Roast Chicken with Couscous, Prunes, Apricots, Dates & Almonds
I guess this Ramadan proves that I’m drawn to Mediterranean and North African food as my go-to cuisine for the month. The mixture of sweet and savory, the healthy and light fare offered, the aromatic spices. Yes, please.
The original recipe (called Djaj M’Ammar Bil Kesksou) calls for stuffing the bird (chicken, pigeon, squab) with the couscous mixture after the bird has been cooking for some time, but it also says you can place it on the side. Stuffing seemed a bit difficult to me because, well, dealing with a very hot bird and a very hot pan, I honestly had trouble maneuvering around to scoop the couscous into the bird’s cavity. So, I did the next best thing- put the couscous all around the bird and covered the pan while it cooked, hoping it would not burn or dry out the couscous. What resulted was a perfectly moist bird and nicely steamed couscous. I’ll be doing it this way again and again, insha’Allah.
Here’s how you can do it, too:
Preheat your oven to 400° F.
Prepare the chicken (you can get Halal chicken delivered to you from Billy Doe Meats at my affiliate link here) first by gathering the spices (ground cinnamon, ground ginger, sea salt, black pepper), olive oil (for this dish, I recommend the very smooth Mina Moroccan olive oil) and a fairly runny honey that it will cook in first before placing the couscous. The couscous will also cook directly in the pot a bit later.
You’ll need something that’s not too shallow or not too deep, and definitely something that’s completely oven safe. I use the stainless steel Calphalon pans because they can go right from stove top to stove. You could also use a large tagine for this dish, which would actually be quite perfect. Just add them to the pan directly and combine.
Rub a whole chicken (or a whole one cut up) around in the mixture (olive oil, honey, cinnamon and ginger, sea salt, and the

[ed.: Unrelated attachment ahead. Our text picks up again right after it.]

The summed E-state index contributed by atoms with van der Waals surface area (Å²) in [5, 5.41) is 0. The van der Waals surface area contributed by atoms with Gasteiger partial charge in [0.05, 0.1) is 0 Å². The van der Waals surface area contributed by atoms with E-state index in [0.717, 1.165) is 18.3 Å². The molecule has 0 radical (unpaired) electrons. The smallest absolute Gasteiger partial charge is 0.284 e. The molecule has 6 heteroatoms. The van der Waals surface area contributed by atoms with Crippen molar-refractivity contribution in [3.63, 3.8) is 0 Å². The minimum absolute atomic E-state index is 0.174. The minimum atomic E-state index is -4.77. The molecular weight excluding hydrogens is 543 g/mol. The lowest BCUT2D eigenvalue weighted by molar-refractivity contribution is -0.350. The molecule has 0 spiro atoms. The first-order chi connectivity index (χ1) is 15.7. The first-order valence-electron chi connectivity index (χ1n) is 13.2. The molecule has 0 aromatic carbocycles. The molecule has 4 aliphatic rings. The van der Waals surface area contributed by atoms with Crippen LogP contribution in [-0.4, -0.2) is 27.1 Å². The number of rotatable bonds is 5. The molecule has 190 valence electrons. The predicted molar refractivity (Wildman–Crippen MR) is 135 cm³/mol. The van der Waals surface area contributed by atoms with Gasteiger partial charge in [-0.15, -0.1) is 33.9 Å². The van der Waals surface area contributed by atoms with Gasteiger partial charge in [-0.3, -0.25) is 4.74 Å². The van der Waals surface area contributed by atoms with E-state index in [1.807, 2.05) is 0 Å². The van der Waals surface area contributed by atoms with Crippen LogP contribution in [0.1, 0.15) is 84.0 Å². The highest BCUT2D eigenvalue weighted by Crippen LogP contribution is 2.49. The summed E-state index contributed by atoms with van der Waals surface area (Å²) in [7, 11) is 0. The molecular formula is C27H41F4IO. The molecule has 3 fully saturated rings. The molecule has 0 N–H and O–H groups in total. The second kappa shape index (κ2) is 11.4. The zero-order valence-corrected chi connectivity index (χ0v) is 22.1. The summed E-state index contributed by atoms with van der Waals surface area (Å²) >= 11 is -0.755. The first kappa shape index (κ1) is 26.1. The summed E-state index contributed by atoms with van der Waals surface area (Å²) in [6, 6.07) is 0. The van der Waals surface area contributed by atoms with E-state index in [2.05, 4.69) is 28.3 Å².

” data-wplink-url-error=”true”>black pepper). Toss it around and be sure you get the whole thing covered up. Add about 1/8 cup of water to the pan, too. This will help prevent burning or drying up of any of the ingredients.
The directions I’ve read all say to cook the chicken breast side down so that it stays moist and you can flip it later to brown it. I know, chickens look so funny in the pan, don’t they?
The problem I have with that is that the skin usually rips off and it doesn’t look presentable. What I do instead is cook it the whole time, breast side up, but I cover it during the last 40 minutes of cooking. Comes out great- super moist and it’s nice and browned all over. I’ve done it both ways, which you might notice here.
So, while the chicken is cooking, prepare the couscous by adding water and salt to it.
Let it stand for about 5 minutes so it can thicken. I love how quickly and easily this happens! You can sort of tell it’s ready for more by fluffing it up with a fork. That’s when it’s ready to have the other ingredients added to it, before it goes into the pan with the chicken.
Like the olive oil.
And cinnamon, sugar, orange blossom water.
And you can’t forget about the mixture of dried apricots, prunes (or raisins), and dates.
The almonds, sautéd in butter, is probably my favorite part- it’s what truly adds all the flavor. So, sauté the almonds in butter for about 2-3 minutes, watching carefully so they do not burn.
Pour onto the couscous mixture.
Add a little fresh or dried citrus zest, if you have it. I think it makes a difference.
Leave this aside until the chicken cooks for a full 50 minutes. Flip the chicken (if you decide to be a flipper), and cook for an additional 10 minutes before adding the couscous.
Now place the couscous in the pan around the chicken. Add several pats of butter to the couscous.
And cover with a lid or foil. Continue to cook for another 30 minutes at the same temperature.
In this picture you can see what happened when I flipped the chicken, as the skin is coming off. Still good, still moist, though.